Of visiting a shop near her home, she writes: “The harshest lessons came in my late teens, visiting my best friend at work at a boutique in Wimbledon Village. The manager told her I could not come in. ‘It’s off-putting to the other customers,’ she said, ‘and the black girls are thieves. Tell her she’s not welcome.’” On another occasion, a man on the Underground threatened to beat Hirsch with his belt because “you people are out of control”. The incidents coincided with a growing curiosity about her mother’s homeland, which is common to many second-generation children. Hirsch first visited Accra with her mother in 1995: “I don’t think I had realised that there was a world in which black people could be in charge.” In the early 2000s, she worked for a development organisation and was based in Senegal for two years. A decade later, as recession and austerity gripped Europe, she returned to Accra as the Guardian’s West Africa correspondent.

Half a century ago, Hirsch would have been described as a “returnee”; in 2012, the changing nature of global wealth and identity saw the brief rise of a more assertive term, “Afropolitan”.

But Ghana failed to provide Hirsch with an enduring sense of arrival. “For someone like me, Britishness contains the threat of exclusion,” she writes. “An exclusion only made more sinister by discovering – after so many years of searching – that there is nowhere else to go.” Like Filipinos returning home after decades in the Arabian Gulf, Hirsch felt like a privileged outsider who ostensibly viewed a poor country from the safety of a guarded community.

This section of Brit(ish) provides some of the memoir’s most valuable insights. It also could have benefited from more detail; I would have liked to have learned if, like expat Indians who have returned to Mumbai or Bangalore over the last 20 years, Hirsch considered immersing herself in Ghana’s roaring economy by opening a business. She is currently collaborating on a clothing line inspired by Ghanaian culture.

In the end, personal safety prompted an abrupt withdrawal from Accra. Hirsch and her partner returned to the UK after they were attacked on a beach on the outskirts of the Ghanaian capital. In the harrowing incident, her earrings were ripped from her earlobes and her ring was stolen. The attack also marked an introduction to an under-resourced and inept justice system. On the day of the first court appearance of the assailants, Hirsch’s partner was asked to pick them up and drive them to the hearing.

The most interesting segments of the book aren’t those that dwell on racial theory; Hirsch has yet to coalesce her views on her British and Ghanaian heritage into a unified argument. That usually takes most writers a lifetime. Brit(ish) has more in common with memoirs by other immigrants and their children whose search for education and prosperity transitions to a longer quest for identity. ER Braithwaite, the author of To Sir, With Love, wrote about what it felt like to be a second-class citizen in the UK, despite decades of service to the education sector:

In spite of my years of residence in Britain, any service I might render the community in times of war or peace, any contribution I might make or wish to make, or any feeling of identity I might entertain towards Britain and the British, I – like all other coloured persons in Britain – am considered an “immigrant”.

Hirsch’s book is also less sure about how other immigrant groups view their British experience. For instance, she cites the return of present-day South Asians to the subcontinent as being partly due to racism, but a departing diaspora, resettling in India and Pakistan for reasons such as accumulated wealth or community, has been a fixture of British life since the 1950s. A more interesting detour would have seen an exploration of British Muslims, often wrongly charged with disloyalty to the UK by commentators such as Trevor Phillips, who selectively pick out the most extreme views on integration and religion.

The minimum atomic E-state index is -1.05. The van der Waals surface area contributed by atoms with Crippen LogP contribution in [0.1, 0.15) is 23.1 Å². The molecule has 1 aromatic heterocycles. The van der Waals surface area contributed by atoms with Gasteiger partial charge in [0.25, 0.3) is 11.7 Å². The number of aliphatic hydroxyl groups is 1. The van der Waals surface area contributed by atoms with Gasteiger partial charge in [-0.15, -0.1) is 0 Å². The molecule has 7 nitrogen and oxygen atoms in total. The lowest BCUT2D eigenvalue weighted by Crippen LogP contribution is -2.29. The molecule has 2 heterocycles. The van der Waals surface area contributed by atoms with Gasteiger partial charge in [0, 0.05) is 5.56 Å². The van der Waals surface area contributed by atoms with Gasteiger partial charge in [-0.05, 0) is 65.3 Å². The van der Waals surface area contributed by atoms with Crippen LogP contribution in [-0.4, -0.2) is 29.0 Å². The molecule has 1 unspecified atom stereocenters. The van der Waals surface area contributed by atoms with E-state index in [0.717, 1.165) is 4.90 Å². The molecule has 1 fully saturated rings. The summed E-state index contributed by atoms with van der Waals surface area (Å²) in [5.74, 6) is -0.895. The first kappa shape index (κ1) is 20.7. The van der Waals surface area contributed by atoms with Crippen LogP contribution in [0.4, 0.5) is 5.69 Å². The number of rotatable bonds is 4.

Instead, the memoir offers clearer ideas on how the UK could do more to acknowledge its role in the slave trade and colonialism. In the book’s most searing sections, Hirsch rightly suggests there is more to be achieved in correcting Britain’s memorials to empire – those permanent exhibitions in museums, statues and plaques that fail to acknowledge the sins of colonialism.

For instance, for 300 years, every British monarch gave direct or indirect support to the transatlantic slave trade until it was abolished in 1833. Of the 12 million slaves abducted from Africa, 40 per cent were transported on British ships. We are told slavery was outlawed on humanitarian grounds in a campaign fought by abolitionists. In reality, an overproduction of sugar crops led to reduced profits.

In Capitalism and Slavery, published in 1944, Eric Williams, the first prime minister of Trinidad and Tobago, described the idea that slavery was abolished because of an appeal to humanitarian principles as “one of the greatest propaganda movements of all time”.

Hirsch argues these old ideas continue to hinder diversity. In 2013, only 23 students of black British African heritage were given paces to study at Oxford University. In 2016, one third of all people stopped by the police in England and Wales under “stop and search” laws were from ethnic minority backgrounds. Hirsch also highlights the worrying uptick in violence after the Brexit vote in June 2016. In the four months after the referendum, there was a 41 per cent increase in racially and religiously motivated crimes.

British public life is full of the talented children of Ghanaians who have written about racism and the push for acceptance, including rappers such as Tinchy Stryder, Dizzee Rascal and Sway. Just as Peter Fryer’s groundbreaking book, Staying Power: the History of Black People in Britain, did in 1984, Afua Hirsch’s memoir adds a new chapter to the body of work on race in the UK. As she writes, an island nation that has benefited from centuries of immigration should reframe the question it asks some of its citizens: “I can’t be British, can I, if British people keep asking me where I’m from?” 

Burhan Wazir is an editor at WikiTribune and former head of opinion at Al Jazeera. Afua Hirsch will appear at Cambridge Literary Festival, in association with the New Statesman, on Sunday 15th April.

Brit(ish): on Race, Identity and Belonging
Afua Hirsch
Jonathan Cape, 384pp, £16.99

This article first appeared in the 15 February 2018 issue of the New Statesman, The polite extremist